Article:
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Changes to plant distributions in Britain

Bell, Alexandra (2014) Changes to plant distributions in Britain. PhD thesis, University of York.

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Alexandra Bell thesis PhD.pdf
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Species distributions always have and will change, and there are a number of controlling factors involved in their overall distribution. Climate is considered one of the strongest drivers of changes to species distributions, and due to historical climate change, has played an important part in current species distributions. A large number of species have changed their distributions in the past century, which can largely be attributed to current anthropogenic climate change. This study uses the Botanical Society of Britain and Ireland (BSBI) vascular plant database to explore changes which are occurring to native plant species distributions in Britain. Studies are carried out to assess how and where plant species distributions are changing. Initially the northern range margin of southerly distributed native plant species were used to determine if there was a poleward shift as would be expected with a warming climate. Results show that, unlike animal species which have advanced north, plant species are not advancing towards the pole and a large number are in fact retracting at their northern edge. This is a clear indication that although the climate is changing, other factors are having a stronger influence on many plant species distributions in Britain. As it is known historically that plant species will follow climate change it is likely that human disturbance such as agricultural intensification and urbanisation are stronger drivers of distribution changes in Britain. Natural dispersal mechanisms are no longer facilitating spread in a large number of species due to these barriers. However, human mediated dispersal may become the main disperser in the future by carrying seeds beyond their natural range. There is however evidence that Bee orchids (Ophrys apifera Huds.), a species which is wind dispersed, with seeds carried on currents due to the dust like seeds, are successful in spreading and have in recent years been occurring in a broader range of habitats to where they are considered to traditionally occur. This is likely to be an example of a species that is benefiting from the warmer climate and has facilitated its spread into previously un-colonised areas. Therefore I conclude that at present the majority of species distributions used in this study have not responded to climate as expected due to other anthropogenic factors, however humans may become the most important disperser, facilitating species spread into new locations and some species may start to infill in their range and spread by natural means if propagules are easily dispersed long distances.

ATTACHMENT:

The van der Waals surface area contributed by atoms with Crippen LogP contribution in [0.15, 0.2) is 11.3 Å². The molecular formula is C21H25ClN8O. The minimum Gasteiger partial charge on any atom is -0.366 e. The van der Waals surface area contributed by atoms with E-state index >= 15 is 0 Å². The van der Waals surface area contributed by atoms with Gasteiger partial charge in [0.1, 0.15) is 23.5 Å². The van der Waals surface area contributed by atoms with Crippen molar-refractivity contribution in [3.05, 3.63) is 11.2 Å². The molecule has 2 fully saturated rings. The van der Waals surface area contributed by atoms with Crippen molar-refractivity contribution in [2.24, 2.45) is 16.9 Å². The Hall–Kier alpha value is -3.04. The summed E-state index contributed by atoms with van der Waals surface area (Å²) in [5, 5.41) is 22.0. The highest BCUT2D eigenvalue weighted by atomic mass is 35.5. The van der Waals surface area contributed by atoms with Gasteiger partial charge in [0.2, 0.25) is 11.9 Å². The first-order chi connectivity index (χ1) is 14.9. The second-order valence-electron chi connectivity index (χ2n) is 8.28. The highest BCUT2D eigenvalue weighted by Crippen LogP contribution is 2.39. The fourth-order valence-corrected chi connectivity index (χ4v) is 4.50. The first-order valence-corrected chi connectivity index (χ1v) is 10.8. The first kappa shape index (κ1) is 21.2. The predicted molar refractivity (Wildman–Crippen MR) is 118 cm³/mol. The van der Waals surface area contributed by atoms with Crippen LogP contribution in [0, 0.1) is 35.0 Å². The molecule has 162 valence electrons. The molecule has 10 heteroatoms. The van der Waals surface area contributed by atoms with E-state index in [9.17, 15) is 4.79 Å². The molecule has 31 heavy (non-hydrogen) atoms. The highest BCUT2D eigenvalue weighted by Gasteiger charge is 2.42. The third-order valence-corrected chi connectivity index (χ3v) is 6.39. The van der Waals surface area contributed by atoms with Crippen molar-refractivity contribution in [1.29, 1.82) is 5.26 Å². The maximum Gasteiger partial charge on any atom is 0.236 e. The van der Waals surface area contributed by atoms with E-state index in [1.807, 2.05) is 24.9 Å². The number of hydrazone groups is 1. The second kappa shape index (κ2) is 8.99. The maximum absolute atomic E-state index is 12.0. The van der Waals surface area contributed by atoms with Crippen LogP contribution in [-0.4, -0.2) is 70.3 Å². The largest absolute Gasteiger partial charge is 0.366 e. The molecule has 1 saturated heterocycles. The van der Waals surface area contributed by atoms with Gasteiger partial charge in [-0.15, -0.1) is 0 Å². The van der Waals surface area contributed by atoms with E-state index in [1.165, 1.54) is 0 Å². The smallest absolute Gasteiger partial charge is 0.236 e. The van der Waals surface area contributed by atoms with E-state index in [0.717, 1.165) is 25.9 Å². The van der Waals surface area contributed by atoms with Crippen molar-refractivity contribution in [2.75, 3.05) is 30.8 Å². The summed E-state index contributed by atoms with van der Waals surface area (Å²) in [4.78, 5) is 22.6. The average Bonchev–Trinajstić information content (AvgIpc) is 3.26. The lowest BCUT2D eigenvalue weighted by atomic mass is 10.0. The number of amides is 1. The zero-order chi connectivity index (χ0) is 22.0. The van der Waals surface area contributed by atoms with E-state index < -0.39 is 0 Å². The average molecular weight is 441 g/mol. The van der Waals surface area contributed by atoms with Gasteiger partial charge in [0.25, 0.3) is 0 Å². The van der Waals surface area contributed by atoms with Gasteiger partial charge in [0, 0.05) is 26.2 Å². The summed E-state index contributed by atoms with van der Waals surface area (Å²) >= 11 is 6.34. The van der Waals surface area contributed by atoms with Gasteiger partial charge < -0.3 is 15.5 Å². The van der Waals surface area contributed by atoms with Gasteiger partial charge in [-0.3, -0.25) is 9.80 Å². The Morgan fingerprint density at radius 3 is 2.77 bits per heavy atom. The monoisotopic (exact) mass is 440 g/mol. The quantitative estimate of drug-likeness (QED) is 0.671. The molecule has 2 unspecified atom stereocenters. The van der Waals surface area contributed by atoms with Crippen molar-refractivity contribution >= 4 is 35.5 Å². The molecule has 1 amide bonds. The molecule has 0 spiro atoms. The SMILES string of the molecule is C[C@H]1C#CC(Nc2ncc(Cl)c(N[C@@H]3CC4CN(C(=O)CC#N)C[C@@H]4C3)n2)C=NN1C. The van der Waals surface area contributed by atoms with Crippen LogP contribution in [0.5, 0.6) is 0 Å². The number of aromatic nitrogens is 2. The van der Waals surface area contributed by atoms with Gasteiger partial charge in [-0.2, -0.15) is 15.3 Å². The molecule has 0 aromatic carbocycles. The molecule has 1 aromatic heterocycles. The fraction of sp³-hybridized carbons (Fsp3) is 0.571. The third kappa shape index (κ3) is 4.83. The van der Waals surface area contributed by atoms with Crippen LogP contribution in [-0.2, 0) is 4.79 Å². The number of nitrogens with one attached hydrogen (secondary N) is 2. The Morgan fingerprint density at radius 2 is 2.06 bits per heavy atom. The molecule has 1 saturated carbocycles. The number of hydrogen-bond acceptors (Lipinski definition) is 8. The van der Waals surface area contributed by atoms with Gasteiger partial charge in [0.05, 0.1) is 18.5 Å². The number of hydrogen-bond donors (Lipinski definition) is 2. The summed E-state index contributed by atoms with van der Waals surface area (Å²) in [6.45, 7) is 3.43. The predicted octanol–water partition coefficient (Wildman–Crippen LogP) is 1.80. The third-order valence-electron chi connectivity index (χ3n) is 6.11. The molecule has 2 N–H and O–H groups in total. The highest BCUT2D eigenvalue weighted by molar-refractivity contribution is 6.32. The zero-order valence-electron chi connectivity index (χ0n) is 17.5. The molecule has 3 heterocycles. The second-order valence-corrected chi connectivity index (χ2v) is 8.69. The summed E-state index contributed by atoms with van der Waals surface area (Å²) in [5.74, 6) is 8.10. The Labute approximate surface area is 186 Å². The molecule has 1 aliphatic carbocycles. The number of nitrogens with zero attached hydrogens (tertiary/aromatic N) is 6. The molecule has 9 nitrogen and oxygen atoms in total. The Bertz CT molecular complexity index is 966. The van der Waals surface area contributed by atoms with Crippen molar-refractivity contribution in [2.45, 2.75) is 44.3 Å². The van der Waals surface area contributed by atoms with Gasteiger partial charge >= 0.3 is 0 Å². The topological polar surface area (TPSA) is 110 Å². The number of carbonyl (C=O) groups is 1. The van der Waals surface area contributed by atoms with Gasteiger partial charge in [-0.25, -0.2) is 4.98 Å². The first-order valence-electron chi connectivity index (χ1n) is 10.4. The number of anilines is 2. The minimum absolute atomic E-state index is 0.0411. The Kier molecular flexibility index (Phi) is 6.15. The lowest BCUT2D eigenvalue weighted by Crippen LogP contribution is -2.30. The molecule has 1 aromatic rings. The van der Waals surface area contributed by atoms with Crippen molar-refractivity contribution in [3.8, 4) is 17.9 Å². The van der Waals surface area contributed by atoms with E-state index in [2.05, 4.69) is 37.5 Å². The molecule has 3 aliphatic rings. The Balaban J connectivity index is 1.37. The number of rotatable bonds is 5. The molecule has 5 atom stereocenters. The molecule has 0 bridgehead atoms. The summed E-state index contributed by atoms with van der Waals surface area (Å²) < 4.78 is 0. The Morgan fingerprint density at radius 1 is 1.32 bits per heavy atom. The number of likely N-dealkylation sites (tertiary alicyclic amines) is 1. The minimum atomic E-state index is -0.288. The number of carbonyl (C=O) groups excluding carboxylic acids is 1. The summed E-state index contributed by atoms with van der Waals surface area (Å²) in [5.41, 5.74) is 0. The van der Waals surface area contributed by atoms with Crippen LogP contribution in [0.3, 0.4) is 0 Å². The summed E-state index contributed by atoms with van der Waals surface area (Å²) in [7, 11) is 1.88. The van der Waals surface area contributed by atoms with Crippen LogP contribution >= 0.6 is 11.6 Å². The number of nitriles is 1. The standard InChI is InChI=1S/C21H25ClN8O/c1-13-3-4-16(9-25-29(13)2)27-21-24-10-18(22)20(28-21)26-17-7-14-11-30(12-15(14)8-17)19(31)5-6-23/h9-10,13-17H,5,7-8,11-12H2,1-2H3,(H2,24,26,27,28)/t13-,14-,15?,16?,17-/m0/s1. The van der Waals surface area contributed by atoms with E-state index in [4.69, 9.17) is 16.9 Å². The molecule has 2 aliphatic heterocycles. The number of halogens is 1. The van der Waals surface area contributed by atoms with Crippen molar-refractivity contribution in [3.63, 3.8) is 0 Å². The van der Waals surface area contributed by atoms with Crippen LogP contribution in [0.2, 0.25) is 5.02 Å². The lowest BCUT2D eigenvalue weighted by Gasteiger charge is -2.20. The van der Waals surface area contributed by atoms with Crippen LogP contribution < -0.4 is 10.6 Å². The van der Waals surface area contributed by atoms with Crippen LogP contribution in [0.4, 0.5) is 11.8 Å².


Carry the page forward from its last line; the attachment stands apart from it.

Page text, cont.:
Item Type: Thesis (PhD)
Academic Units: The University of York > Biology (York)
Identification Number/EthosID: uk.bl.ethos.682324
Depositing User: Mrs Alexandra Bell
Date Deposited: 13 Apr 2016 13:20
Last Modified: 08 Sep 2016 13:33
URI: http://etheses.whiterose.ac.uk/id/eprint/12314

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